David's Control Knobs
                               About Our Products
​​    All of our products have been hand carved by artist using various mediums from around the world. They are then converted so that they will fit onto the control shaft of any electric wheelchair. Wood items have been protected ​ with a sealer to keep the non toxic paint from fading. They can be cleaned with light soap to remove the
​ natural build up of dirt. Do not submerge them in water.


​​​  Return Policy:
​​ I will exchange or offer a refund if you are not satisfied with your purchase or if it is damaged in shipping.
​ ​
​ 
                                                      USPS  Shipping is free within the USA​
Please checkout our pages of Control Knobs
Tagua nuts are commonly known as ivory palms, ivory-nut palms or tagua palms; their scientific name means "plant elephant". This and the first two of the common names refer to the very hard white endosperm of their seeds (tagua nuts or jarina seeds), which resembles elephant ivory.
​When dried out, it can be carved just like elephant ivory; it is often used for beads, buttons, figurines and jewelry, and can be dyed. 
Boxwood Netsukes are miniature sculptures that were invented in 17th-century Japan to serve a practical function (the two Japanese characters ne+tsuke mean "root" and "to attach"). Traditional Japanese garments—robes called kosode and kimono—had no pockets; however, men who wore them needed a place to store their personal belongings, such as pipes, tobacco, money, seals, or medicines.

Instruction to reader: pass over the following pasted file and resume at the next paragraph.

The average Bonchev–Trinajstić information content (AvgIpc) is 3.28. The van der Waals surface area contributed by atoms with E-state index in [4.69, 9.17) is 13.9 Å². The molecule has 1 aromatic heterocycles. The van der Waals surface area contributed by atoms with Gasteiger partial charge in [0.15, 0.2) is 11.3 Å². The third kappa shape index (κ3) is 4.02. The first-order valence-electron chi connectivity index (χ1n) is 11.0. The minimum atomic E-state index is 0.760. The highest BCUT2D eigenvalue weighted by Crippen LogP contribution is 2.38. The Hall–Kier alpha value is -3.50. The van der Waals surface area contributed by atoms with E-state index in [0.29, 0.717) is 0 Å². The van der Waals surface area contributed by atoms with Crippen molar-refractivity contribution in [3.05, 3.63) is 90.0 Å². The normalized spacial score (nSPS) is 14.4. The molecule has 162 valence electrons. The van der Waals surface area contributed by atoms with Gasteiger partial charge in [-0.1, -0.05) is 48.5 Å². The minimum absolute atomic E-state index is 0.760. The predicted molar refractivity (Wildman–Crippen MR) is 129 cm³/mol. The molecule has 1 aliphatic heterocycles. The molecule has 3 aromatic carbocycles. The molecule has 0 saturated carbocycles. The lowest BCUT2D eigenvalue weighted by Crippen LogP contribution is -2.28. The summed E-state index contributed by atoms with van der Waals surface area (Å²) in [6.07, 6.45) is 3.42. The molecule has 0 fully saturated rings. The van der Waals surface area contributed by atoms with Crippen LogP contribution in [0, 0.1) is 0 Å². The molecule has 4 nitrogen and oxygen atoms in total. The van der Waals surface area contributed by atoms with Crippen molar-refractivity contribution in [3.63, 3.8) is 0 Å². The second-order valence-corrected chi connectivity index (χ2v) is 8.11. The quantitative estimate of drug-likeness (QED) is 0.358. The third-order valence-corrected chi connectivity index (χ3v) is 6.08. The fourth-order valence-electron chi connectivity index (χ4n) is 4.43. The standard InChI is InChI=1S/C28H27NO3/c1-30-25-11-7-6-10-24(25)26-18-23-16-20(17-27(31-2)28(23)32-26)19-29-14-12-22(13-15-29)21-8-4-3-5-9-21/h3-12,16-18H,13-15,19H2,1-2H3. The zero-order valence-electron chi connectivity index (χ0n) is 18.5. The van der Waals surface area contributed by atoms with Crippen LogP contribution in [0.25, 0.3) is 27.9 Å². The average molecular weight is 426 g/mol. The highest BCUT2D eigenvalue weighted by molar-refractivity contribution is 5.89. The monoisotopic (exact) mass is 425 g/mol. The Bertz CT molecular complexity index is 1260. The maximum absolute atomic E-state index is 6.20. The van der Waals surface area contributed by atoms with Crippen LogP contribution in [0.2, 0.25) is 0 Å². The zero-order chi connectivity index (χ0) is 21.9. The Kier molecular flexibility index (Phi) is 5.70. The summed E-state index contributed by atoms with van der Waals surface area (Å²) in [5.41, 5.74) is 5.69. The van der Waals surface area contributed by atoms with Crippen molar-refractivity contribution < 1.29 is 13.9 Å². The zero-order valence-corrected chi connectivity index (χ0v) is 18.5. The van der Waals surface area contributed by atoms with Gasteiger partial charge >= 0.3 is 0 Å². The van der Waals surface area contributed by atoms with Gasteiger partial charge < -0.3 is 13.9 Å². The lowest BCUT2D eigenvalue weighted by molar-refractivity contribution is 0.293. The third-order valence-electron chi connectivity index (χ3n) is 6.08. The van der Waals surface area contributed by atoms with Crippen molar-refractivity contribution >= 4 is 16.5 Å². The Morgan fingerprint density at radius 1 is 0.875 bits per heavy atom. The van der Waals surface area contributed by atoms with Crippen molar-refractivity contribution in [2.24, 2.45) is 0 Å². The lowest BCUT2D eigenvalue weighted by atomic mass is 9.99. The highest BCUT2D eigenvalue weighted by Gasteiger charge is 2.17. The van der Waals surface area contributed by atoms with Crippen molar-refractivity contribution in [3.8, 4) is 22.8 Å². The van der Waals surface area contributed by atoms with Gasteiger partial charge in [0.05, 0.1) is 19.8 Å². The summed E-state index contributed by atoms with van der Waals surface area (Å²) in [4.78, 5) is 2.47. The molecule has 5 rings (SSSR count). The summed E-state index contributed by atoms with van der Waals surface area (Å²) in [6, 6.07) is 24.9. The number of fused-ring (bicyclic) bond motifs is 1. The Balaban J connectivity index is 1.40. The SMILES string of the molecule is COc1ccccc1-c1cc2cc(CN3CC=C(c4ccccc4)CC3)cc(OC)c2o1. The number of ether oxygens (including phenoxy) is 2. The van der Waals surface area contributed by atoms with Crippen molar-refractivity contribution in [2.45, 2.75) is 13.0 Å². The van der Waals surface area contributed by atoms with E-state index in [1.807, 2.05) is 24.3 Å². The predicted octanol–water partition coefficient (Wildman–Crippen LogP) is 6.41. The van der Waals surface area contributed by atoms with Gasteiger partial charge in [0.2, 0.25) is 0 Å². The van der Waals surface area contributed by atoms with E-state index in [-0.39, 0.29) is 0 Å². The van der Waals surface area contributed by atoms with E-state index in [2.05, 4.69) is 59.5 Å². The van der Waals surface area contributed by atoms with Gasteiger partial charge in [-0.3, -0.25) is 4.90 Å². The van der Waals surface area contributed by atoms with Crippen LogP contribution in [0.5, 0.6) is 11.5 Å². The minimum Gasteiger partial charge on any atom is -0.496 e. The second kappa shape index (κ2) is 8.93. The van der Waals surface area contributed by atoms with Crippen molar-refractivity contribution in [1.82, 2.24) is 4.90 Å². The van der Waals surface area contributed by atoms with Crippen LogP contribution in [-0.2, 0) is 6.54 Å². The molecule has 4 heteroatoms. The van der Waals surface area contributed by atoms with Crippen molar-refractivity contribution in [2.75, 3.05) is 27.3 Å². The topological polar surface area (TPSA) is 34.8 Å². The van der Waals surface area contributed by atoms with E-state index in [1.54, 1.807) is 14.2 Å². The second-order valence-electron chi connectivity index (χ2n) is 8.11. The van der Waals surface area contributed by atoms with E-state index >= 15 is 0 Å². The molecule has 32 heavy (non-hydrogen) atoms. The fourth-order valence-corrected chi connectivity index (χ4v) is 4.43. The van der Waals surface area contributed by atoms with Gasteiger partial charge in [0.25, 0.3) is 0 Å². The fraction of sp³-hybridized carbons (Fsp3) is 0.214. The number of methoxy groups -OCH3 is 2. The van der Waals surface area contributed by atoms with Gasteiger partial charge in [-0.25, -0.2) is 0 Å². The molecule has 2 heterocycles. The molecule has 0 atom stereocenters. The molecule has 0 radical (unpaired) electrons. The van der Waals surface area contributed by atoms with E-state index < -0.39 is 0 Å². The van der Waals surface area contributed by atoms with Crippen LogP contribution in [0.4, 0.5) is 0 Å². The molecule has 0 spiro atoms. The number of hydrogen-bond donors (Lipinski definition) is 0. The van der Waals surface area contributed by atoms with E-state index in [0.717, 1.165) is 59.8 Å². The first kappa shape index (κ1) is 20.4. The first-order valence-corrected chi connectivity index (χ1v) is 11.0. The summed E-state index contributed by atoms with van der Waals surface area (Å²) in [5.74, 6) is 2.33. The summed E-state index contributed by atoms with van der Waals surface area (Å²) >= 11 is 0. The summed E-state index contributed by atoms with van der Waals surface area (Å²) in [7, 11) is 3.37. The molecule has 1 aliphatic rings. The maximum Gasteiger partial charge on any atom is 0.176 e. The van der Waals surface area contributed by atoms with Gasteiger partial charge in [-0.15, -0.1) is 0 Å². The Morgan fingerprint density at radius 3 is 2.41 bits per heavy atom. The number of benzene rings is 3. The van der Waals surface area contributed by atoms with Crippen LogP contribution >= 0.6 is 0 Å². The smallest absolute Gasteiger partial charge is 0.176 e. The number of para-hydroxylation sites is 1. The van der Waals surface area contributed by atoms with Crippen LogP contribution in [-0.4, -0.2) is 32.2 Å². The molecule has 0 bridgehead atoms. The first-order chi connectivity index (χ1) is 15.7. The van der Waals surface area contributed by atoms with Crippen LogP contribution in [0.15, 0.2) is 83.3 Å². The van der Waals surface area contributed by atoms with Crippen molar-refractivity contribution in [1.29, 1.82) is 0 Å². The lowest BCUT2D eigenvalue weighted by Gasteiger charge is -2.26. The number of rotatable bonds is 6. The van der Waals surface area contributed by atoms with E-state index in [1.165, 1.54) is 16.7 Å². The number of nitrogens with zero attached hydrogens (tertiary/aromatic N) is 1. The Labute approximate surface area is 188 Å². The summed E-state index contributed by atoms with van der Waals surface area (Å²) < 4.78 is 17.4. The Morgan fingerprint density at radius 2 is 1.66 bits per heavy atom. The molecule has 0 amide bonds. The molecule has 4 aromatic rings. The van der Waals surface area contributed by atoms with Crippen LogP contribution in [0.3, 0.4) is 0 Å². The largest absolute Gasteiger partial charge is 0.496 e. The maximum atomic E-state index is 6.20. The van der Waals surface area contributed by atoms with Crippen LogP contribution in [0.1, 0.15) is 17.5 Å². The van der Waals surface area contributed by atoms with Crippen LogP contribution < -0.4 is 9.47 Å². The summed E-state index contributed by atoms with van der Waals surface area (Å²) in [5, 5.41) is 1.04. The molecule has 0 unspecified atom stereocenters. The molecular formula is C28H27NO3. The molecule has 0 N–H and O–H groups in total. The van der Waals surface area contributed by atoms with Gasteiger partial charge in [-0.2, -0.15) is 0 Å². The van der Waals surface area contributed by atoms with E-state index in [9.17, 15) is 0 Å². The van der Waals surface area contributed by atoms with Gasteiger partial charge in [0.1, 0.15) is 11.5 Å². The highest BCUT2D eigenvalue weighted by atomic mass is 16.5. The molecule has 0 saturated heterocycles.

Their solution was to place such objects in containers (called sagemono) hung by cords from the robes' sashes (obi). The containers may have been pouches or small woven baskets, but the most popular were beautifully crafted boxes (inrō), which were held shut by ojime, which were sliding beads on cords. Whatever the form of the container, the fastener that secured the cord at the top of the sash was a carved, button-like toggle called a netsuke.
Wood carving is a form of working wood by means of a cutting tool (knife) in one hand or a chisel by two hands or with one hand on a chisel and one hand on a mallet, resulting in a wooden figure or figurine, or in the sculptural ornamentation of a wooden object. The phrase may also refer to the finished product, from individual sculptures to hand-worked mouldings composing part of a tracery.

The making of sculpture in wood has been extremely widely practiced but survives much less well than the other main materials such as stone and bronze, as it is vulnerable to decay, insect damage, and fire. I have been carving wood since 1995 using a wide variety of different types of wood. Basswood is most notable as a wood for carving, particularly because it is commonly found in thicknesses of up to 4".